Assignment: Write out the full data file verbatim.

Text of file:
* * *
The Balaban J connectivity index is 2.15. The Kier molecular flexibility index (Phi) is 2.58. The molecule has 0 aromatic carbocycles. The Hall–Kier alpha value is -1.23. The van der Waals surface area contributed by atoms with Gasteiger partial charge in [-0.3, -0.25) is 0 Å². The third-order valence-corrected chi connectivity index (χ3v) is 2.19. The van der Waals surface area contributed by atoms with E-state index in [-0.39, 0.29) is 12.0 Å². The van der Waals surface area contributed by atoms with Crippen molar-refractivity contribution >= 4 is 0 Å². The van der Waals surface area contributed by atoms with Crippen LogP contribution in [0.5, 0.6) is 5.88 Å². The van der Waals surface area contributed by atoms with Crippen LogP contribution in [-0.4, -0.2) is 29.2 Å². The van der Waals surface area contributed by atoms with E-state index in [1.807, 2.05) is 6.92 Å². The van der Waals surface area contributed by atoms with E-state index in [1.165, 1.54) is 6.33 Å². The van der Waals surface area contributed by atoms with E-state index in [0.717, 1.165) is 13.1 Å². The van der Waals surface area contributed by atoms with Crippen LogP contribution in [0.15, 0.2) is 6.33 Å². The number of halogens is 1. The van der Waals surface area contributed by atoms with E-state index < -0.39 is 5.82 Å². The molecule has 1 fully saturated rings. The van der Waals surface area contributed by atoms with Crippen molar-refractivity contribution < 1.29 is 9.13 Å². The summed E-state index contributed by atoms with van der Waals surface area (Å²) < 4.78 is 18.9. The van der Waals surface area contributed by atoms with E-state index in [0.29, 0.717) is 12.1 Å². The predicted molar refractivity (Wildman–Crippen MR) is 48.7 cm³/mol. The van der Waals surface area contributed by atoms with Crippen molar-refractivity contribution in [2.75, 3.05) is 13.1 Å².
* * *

The Balaban J connectivity index is 2.15. The Kier molecular flexibility index (Phi) is 2.58. The molecule has 0 aromatic carbocycles. The Hall–Kier alpha value is -1.23. The van der Waals surface area contributed by atoms with Gasteiger partial charge in [-0.3, -0.25) is 0 Å². The third-order valence-corrected chi connectivity index (χ3v) is 2.19. The van der Waals surface area contributed by atoms with E-state index in [-0.39, 0.29) is 12.0 Å². The van der Waals surface area contributed by atoms with Crippen molar-refractivity contribution >= 4 is 0 Å². The van der Waals surface area contributed by atoms with Crippen LogP contribution in [0.5, 0.6) is 5.88 Å². The van der Waals surface area contributed by atoms with Crippen LogP contribution in [-0.4, -0.2) is 29.2 Å². The van der Waals surface area contributed by atoms with E-state index in [1.807, 2.05) is 6.92 Å². The van der Waals surface area contributed by atoms with E-state index in [1.165, 1.54) is 6.33 Å². The van der Waals surface area contributed by atoms with E-state index in [0.717, 1.165) is 13.1 Å². The van der Waals surface area contributed by atoms with Crippen LogP contribution in [0.15, 0.2) is 6.33 Å². The number of halogens is 1. The van der Waals surface area contributed by atoms with E-state index < -0.39 is 5.82 Å². The molecule has 1 fully saturated rings. The van der Waals surface area contributed by atoms with Crippen molar-refractivity contribution < 1.29 is 9.13 Å². The summed E-state index contributed by atoms with van der Waals surface area (Å²) < 4.78 is 18.9. The van der Waals surface area contributed by atoms with E-state index in [0.29, 0.717) is 12.1 Å². The predicted molar refractivity (Wildman–Crippen MR) is 48.7 cm³/mol. The van der Waals surface area contributed by atoms with Crippen molar-refractivity contribution in [2.75, 3.05) is 13.1 Å².